The best new titles on Netflix Canada this spring

The best new titles on Netflix Canada this spring

April has arrived and, even though you swore you’d crawl out of your winter cocoon and rejoin real life in the spring, now that the time has come, the answer is a hard no. The good news: the rainy (and apparently snowy?) April is prime time for a Netflix marathon anyway. Here are some great new-to-Netflix options you’ve been overlooking.

Fire At Sea

If you missed Gianfranco Rosi’s documentary at TIFF and at Hot Docs over the winter, we’ll assume it’s because you were busy working through our last Netflix guide. The film is an in-depth, on-the-ground look at the refugee crisis. In 2015, Rosi spent months on the Italian island of Lampedusa—a hot spot for those seeking a way into Europe through the Mediterranean—to gather footage. By delving into the personal backstories of refugees from around the world, he adds context and emotional heft to the headlines and showcases human nature among those who are at their most desperate.


Sour Grapes

Rudy Kurniawan is the sneakiest of sneaks: he has both a fine palate and a talent for passing off his own homemade wines as fine vintages. It’s highly entertaining to watch him use his skills to weasel his way into the ranks of uppity, upper-class sommeliers and fool them all by auctioning off his phoney wines for extravagant prices. The good news for Rudy: he earns $35 million. The bad news for everyone else: that’s some seriously pricey Kool-Aid they’ve been sipping.


TV Shows
13 Reasons Why

This new Netflix addition might ring a bell: it’s based on Jay Asher’s bestselling 2007 young adult novel. The series begins in a high school, where students are grappling with the suicide of classmate Hannah Baker. In the first episode, they discover she left behind 13 cassette tapes describing the scenarios that led to her death. With one flashback per episode, the students (and viewers) piece together the story tape by tape. It’s dark subject matter, but the show strikes a tasteful balance between serving up a riveting mystery and spotlighting on the bullying and mental health struggles that can exist inside a high school’s walls.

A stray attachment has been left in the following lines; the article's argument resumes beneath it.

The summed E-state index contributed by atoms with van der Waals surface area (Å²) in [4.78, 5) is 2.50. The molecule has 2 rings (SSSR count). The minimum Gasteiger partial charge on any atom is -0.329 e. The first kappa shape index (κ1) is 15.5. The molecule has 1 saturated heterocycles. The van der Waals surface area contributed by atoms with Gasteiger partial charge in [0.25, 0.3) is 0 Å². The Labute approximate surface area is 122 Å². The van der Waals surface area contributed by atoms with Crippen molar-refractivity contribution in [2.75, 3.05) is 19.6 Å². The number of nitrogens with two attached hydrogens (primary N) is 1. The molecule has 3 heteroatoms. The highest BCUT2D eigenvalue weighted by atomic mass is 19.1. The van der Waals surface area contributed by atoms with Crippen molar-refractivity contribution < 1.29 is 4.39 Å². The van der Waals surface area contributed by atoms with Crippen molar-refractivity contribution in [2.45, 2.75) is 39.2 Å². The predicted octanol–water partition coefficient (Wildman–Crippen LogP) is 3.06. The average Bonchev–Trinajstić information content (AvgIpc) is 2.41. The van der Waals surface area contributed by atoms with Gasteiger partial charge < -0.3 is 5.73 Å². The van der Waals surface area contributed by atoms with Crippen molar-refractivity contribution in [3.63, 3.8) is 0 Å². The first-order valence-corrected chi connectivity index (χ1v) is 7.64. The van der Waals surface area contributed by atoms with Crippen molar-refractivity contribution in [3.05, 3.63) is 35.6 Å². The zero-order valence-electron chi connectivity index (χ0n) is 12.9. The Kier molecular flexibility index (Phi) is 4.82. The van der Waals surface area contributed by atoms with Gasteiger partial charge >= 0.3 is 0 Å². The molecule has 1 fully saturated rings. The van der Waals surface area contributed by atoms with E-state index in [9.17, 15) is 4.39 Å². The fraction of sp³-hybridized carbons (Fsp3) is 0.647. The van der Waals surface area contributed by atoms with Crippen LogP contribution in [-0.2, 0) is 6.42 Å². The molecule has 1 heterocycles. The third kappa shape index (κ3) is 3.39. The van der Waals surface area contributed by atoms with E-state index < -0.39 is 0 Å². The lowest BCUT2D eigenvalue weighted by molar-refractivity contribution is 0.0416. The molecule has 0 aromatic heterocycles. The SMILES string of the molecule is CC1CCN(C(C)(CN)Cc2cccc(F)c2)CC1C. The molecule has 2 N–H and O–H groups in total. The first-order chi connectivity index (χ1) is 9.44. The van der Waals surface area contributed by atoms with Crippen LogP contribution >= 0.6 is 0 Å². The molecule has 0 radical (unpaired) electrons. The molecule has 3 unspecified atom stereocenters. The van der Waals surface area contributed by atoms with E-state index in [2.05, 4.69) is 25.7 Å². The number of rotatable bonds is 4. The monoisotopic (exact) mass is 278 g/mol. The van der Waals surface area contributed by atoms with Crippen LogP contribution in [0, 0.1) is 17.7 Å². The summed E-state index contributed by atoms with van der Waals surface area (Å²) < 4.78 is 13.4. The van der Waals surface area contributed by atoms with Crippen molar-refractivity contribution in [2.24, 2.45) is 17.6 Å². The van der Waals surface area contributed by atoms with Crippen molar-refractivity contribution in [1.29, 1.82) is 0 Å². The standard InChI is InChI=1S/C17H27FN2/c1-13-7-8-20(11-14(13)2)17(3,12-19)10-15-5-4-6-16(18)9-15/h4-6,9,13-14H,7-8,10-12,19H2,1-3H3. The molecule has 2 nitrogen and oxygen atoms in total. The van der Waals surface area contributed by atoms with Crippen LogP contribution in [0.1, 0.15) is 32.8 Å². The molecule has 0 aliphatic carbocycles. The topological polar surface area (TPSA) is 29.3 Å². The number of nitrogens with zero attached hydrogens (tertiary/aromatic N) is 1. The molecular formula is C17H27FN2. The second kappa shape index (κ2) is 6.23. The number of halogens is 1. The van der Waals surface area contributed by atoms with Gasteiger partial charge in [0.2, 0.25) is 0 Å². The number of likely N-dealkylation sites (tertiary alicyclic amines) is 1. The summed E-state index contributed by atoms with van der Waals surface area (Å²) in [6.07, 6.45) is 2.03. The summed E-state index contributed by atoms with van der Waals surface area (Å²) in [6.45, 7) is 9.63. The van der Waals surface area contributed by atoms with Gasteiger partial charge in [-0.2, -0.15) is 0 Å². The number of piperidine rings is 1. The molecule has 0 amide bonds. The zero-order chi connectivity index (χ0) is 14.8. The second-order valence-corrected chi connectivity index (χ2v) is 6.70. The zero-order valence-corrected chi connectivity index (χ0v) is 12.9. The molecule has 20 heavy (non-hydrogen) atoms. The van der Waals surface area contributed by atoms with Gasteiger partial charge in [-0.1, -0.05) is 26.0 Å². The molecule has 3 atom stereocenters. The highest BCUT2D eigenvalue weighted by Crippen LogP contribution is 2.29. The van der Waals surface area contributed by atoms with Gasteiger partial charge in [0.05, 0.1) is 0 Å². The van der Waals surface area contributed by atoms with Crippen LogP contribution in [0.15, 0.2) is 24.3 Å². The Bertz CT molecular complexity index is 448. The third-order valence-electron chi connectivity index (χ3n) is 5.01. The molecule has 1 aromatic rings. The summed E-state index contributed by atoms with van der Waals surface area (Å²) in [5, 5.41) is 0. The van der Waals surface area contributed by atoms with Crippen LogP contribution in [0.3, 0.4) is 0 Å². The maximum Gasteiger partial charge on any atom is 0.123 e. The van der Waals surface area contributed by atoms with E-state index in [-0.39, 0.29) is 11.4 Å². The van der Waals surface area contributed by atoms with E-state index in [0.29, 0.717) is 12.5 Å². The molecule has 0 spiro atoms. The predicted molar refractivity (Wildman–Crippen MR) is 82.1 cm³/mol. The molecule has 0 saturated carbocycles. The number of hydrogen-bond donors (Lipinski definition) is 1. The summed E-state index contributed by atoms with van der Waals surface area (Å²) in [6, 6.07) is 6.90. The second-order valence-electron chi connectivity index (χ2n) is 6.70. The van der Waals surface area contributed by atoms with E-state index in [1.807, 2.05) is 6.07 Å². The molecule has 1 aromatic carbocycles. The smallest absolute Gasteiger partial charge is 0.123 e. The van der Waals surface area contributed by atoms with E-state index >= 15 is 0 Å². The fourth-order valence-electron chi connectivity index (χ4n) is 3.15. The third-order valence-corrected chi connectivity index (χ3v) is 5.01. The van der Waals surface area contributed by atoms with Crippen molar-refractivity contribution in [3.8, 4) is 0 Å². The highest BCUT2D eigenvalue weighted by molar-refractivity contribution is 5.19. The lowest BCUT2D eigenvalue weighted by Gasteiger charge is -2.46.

Pearl of Africa

Pearl of Africa follows Cleo, a trans woman in Uganda, where homosexuality warrants prison time, and the country recently had its largest anti-LGBTQ march ever. Cleo is soft-spoken, but articulate and resilient, and, rather than stay fearful, she tells her family and friends about her gender identity and boyfriend, Nelson. Heartbreakingly, her father rejects her and she loses her job after coming out, but her mother and sister lend emotional support. Somehow, the movie remains hopeful as it documents her interactions with Ugandan politics and journeys abroad in search of reassignment surgery.



In post-WWII Scotland, a couple looking for a romantic getaway end up crashing a pagan Halloween ritual. The stunt sends Claire, the wife, back to the 1740s, where she helps a group of Scottish rebels fight the British army. It’s a feminist bodice ripper disguised as a time-travelling sci-fi epic, stuff with mystery, suspense and steaminess.


Indie Flicks

If you think all rom coms play out the same way, you haven’t seen Gigantic. The first clue that it’s not a run-of-the-mill Hollywood flick: the male lead (who, let’s be real, is a bit of a loser) works at a mattress store and is planning to adopt a Chinese baby on his own. Zooey Deschanel’s character steps in as, of course, the quirky love interest with an unexplained thing for mattress man. It’s a cousin to classic klutz love stories like Juno and Garden State.


Louis C.K.

Louis C.K. jumps right in: mere seconds after walking on stage, he cracks a joke about abortion. Next up, suicide and Christianity. The special is witty, fast-paced and anything but politically correct. He works in jokes about Achilles (yes, the ancient Greek hero) as well as impressions of Matthew McConaughey, Channing Tatum, elderly people and his own penis. Best of all is his bit on 9-11 deniers: what if, he asks, this were just a group of nine people who simply don’t believe in the number 11?


The Young Offenders

When best friends Conor and Jock hear that seven million euros worth of cocaine has gone missing off the coast of west Ireland, they think it’s their lucky break. All they have to do is steal a pair of bicycles, pedal across the country, fish the bricks of cocaine out of the ocean, figure out how to deal it, launder the money and not get caught. How hard can that be? If you’ve been feeling pea-brained lately, the comically thick-skulled characters in this quick comedy will provide a nice ego boost. Based off the true story of Ireland’s biggest cocaine seizure, this gem is crass, witty and laced with the purest form of blunt, Irish humour.

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